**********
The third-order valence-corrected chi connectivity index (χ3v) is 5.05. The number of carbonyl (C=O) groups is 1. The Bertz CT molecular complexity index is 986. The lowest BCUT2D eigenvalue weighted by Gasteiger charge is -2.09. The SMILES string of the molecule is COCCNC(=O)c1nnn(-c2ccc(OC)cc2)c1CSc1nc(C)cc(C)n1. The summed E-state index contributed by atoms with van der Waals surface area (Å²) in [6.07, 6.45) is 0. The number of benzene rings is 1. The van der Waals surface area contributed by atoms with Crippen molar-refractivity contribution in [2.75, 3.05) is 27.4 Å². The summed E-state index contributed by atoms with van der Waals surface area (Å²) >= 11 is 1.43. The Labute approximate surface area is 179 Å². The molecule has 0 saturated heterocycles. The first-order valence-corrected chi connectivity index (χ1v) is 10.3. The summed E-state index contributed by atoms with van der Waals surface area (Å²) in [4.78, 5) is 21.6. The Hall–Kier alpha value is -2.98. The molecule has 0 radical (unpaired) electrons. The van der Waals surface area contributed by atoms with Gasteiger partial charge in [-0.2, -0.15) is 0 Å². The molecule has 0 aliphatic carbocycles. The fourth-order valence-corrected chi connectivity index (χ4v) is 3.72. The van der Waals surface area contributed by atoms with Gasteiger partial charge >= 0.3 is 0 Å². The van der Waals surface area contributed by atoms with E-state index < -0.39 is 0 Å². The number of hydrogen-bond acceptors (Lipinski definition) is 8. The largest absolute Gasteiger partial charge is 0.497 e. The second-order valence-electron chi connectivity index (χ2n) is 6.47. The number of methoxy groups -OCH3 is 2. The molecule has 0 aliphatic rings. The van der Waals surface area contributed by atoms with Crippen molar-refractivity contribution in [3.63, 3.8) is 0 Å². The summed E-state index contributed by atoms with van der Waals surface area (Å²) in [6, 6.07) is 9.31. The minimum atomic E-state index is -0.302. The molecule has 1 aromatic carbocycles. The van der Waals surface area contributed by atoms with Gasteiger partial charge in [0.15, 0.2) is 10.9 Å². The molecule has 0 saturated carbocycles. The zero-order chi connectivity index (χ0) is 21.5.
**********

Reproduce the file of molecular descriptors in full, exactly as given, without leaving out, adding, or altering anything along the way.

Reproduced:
The third-order valence-corrected chi connectivity index (χ3v) is 5.05. The number of carbonyl (C=O) groups is 1. The Bertz CT molecular complexity index is 986. The lowest BCUT2D eigenvalue weighted by Gasteiger charge is -2.09. The SMILES string of the molecule is COCCNC(=O)c1nnn(-c2ccc(OC)cc2)c1CSc1nc(C)cc(C)n1. The summed E-state index contributed by atoms with van der Waals surface area (Å²) in [6.07, 6.45) is 0. The number of benzene rings is 1. The van der Waals surface area contributed by atoms with Crippen molar-refractivity contribution in [2.75, 3.05) is 27.4 Å². The summed E-state index contributed by atoms with van der Waals surface area (Å²) >= 11 is 1.43. The Labute approximate surface area is 179 Å². The molecule has 0 saturated heterocycles. The first-order valence-corrected chi connectivity index (χ1v) is 10.3. The summed E-state index contributed by atoms with van der Waals surface area (Å²) in [4.78, 5) is 21.6. The Hall–Kier alpha value is -2.98. The molecule has 0 radical (unpaired) electrons. The van der Waals surface area contributed by atoms with Gasteiger partial charge in [-0.2, -0.15) is 0 Å². The molecule has 0 aliphatic carbocycles. The fourth-order valence-corrected chi connectivity index (χ4v) is 3.72. The van der Waals surface area contributed by atoms with Gasteiger partial charge >= 0.3 is 0 Å². The van der Waals surface area contributed by atoms with E-state index < -0.39 is 0 Å². The number of hydrogen-bond acceptors (Lipinski definition) is 8. The largest absolute Gasteiger partial charge is 0.497 e. The second-order valence-electron chi connectivity index (χ2n) is 6.47. The number of methoxy groups -OCH3 is 2. The molecule has 0 aliphatic rings. The van der Waals surface area contributed by atoms with Crippen molar-refractivity contribution in [3.63, 3.8) is 0 Å². The summed E-state index contributed by atoms with van der Waals surface area (Å²) in [6, 6.07) is 9.31. The minimum atomic E-state index is -0.302. The molecule has 1 aromatic carbocycles. The van der Waals surface area contributed by atoms with Gasteiger partial charge in [0.15, 0.2) is 10.9 Å². The molecule has 0 saturated carbocycles. The zero-order chi connectivity index (χ0) is 21.5.